WHO tools to support the integration of gender, equity and human rights in national policies and planning were developed and piloted in 2016. Close cooperation continued with concerned United Nations agencies and the Arab League to promote health and human rights and gender in the Arab world. In the area of road safety, WHO continued to play a normative technical role through its work on different aspects of road traffic injury prevention and control. Expert consultations were organized to seek the input of key regional and global experts on strengthening action for road traffic injury prevention and emergency care in the Region. 

In 2016, there was a focus on building national capacities in the development of national multisectoral plans of action on physical activity and plans for social marketing and mass media campaigns. Technical support was also provided to countries in growth monitoring, food-based dietary guidelines, obesity control and prevention, and promoting healthy diet. 

As with previous years, support was provided to countries in implementing the regional framework for action on noncommunicable diseases. Efforts focused on developing multisectoral noncommunicable disease action plans, incorporating noncommunicable diseases into national development plans, including United Nations development assistance framework and cooperation plans, and setting relevant national targets. Support was also provided to countries to strengthen noncommunicable diseases and risk factor surveillance systems. During 2016, countries participated in the country capacity survey to assess progress in this area. The results will be used to inform planning and to support countries in reporting on their progress to the United Nations General Assembly and World Health Assembly in 2018. In the area of cancer control, WHO supported the development of regional guidance on the early detection of five priority cancers in the Region and the first draft of a regional framework on cancer prevention and control. Tobacco control activities focused on implementation of the WHO Framework Convention on Tobacco Control at the national level. In the area of mental health, efforts continued to support Member States in implementation of the regional framework to scale up action on mental health.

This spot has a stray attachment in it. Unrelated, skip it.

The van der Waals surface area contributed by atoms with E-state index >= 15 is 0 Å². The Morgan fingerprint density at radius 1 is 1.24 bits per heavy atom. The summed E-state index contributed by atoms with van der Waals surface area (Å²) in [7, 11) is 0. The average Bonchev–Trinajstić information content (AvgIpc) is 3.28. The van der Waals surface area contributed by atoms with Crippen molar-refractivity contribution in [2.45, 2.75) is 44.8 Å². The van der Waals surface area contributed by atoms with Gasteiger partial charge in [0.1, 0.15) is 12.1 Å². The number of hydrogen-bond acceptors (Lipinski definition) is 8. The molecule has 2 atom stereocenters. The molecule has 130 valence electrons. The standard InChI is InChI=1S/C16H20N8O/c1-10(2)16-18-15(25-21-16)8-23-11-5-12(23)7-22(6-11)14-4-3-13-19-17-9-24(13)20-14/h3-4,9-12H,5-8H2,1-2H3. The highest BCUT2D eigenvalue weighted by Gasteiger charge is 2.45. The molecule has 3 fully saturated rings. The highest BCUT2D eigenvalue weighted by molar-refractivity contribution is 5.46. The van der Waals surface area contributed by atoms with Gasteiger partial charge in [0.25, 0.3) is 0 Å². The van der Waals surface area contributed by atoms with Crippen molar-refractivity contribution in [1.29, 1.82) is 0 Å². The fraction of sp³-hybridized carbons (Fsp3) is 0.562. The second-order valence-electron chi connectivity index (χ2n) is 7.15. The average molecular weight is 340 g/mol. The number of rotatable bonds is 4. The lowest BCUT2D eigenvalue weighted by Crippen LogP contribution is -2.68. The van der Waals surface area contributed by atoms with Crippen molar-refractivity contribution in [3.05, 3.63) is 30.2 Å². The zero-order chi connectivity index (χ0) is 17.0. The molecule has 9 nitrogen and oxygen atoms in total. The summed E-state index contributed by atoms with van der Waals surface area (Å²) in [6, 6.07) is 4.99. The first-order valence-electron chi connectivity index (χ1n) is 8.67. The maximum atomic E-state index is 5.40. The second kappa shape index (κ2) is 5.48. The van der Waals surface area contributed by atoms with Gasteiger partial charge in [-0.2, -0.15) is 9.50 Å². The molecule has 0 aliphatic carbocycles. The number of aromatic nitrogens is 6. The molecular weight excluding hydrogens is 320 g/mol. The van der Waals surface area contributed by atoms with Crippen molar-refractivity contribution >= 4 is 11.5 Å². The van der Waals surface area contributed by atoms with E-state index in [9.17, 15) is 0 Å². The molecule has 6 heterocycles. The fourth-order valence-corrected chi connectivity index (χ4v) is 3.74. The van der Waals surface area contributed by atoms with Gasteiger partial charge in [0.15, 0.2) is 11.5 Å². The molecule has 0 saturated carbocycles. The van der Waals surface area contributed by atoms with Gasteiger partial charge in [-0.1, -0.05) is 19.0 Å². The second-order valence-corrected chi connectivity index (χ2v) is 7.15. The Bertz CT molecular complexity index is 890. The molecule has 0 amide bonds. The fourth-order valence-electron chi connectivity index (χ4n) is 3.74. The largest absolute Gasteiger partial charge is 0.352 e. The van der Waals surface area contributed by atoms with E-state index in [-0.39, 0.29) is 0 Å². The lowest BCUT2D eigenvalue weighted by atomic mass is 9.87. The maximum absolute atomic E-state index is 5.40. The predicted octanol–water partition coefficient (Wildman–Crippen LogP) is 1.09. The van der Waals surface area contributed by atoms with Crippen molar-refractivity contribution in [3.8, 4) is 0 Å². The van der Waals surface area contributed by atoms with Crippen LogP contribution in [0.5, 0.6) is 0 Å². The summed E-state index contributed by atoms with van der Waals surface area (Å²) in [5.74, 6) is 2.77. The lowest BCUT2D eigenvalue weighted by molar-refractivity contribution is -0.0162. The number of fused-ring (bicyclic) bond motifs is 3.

Progress achieved in polio eradication is promising, and the Region has never been as close to eradicating this disease as it is today. The two polio-endemic countries, Afghanistan and Pakistan, reduced the number of cases by 50% from 2015, with 33 cases in 2016. In addition to the efforts in these two countries, a further 10 countries in the Region carried out supplementary immunization activities at national or subnational level to achieve high levels of population immunity and reduce risk. All countries successfully made the transition from trivalent to bivalent oral polio vaccine by mid year, in line with the global plan.